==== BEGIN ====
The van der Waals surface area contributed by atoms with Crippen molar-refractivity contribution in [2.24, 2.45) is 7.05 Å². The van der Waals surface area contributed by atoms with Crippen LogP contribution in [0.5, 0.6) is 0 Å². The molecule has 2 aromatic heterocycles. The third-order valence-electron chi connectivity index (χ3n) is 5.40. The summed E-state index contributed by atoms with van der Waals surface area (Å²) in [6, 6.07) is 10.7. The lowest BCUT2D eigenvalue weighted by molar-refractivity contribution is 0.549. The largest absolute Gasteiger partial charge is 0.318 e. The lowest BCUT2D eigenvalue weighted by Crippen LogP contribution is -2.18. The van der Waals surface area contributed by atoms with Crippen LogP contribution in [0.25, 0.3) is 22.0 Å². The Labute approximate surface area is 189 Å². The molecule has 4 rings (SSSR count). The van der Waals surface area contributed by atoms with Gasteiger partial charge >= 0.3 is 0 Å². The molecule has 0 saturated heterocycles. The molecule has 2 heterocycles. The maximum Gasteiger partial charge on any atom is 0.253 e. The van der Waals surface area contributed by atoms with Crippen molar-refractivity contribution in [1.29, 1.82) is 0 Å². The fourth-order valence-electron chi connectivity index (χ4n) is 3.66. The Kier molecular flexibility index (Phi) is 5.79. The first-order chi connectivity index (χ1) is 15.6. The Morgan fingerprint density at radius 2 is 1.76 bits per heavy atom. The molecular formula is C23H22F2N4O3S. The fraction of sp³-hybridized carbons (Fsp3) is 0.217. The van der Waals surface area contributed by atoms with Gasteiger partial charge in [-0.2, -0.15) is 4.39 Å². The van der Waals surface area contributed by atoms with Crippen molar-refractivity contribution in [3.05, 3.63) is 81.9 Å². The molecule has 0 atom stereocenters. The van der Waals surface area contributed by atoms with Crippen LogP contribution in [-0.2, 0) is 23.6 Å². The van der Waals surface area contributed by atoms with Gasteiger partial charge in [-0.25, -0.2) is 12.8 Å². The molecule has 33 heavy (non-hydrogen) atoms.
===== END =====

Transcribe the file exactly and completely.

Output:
The van der Waals surface area contributed by atoms with Crippen molar-refractivity contribution in [2.24, 2.45) is 7.05 Å². The van der Waals surface area contributed by atoms with Crippen LogP contribution in [0.5, 0.6) is 0 Å². The molecule has 2 aromatic heterocycles. The third-order valence-electron chi connectivity index (χ3n) is 5.40. The summed E-state index contributed by atoms with van der Waals surface area (Å²) in [6, 6.07) is 10.7. The lowest BCUT2D eigenvalue weighted by molar-refractivity contribution is 0.549. The largest absolute Gasteiger partial charge is 0.318 e. The lowest BCUT2D eigenvalue weighted by Crippen LogP contribution is -2.18. The van der Waals surface area contributed by atoms with Crippen LogP contribution in [0.25, 0.3) is 22.0 Å². The Labute approximate surface area is 189 Å². The molecule has 4 rings (SSSR count). The van der Waals surface area contributed by atoms with Gasteiger partial charge >= 0.3 is 0 Å². The molecule has 0 saturated heterocycles. The molecule has 2 heterocycles. The maximum Gasteiger partial charge on any atom is 0.253 e. The van der Waals surface area contributed by atoms with Crippen molar-refractivity contribution in [1.29, 1.82) is 0 Å². The fourth-order valence-electron chi connectivity index (χ4n) is 3.66. The Kier molecular flexibility index (Phi) is 5.79. The first-order chi connectivity index (χ1) is 15.6. The Morgan fingerprint density at radius 2 is 1.76 bits per heavy atom. The molecular formula is C23H22F2N4O3S. The fraction of sp³-hybridized carbons (Fsp3) is 0.217. The van der Waals surface area contributed by atoms with Gasteiger partial charge in [-0.2, -0.15) is 4.39 Å². The van der Waals surface area contributed by atoms with Crippen molar-refractivity contribution in [3.05, 3.63) is 81.9 Å². The molecule has 0 atom stereocenters. The van der Waals surface area contributed by atoms with Crippen LogP contribution in [-0.2, 0) is 23.6 Å². The van der Waals surface area contributed by atoms with Gasteiger partial charge in [-0.25, -0.2) is 12.8 Å². The molecule has 33 heavy (non-hydrogen) atoms.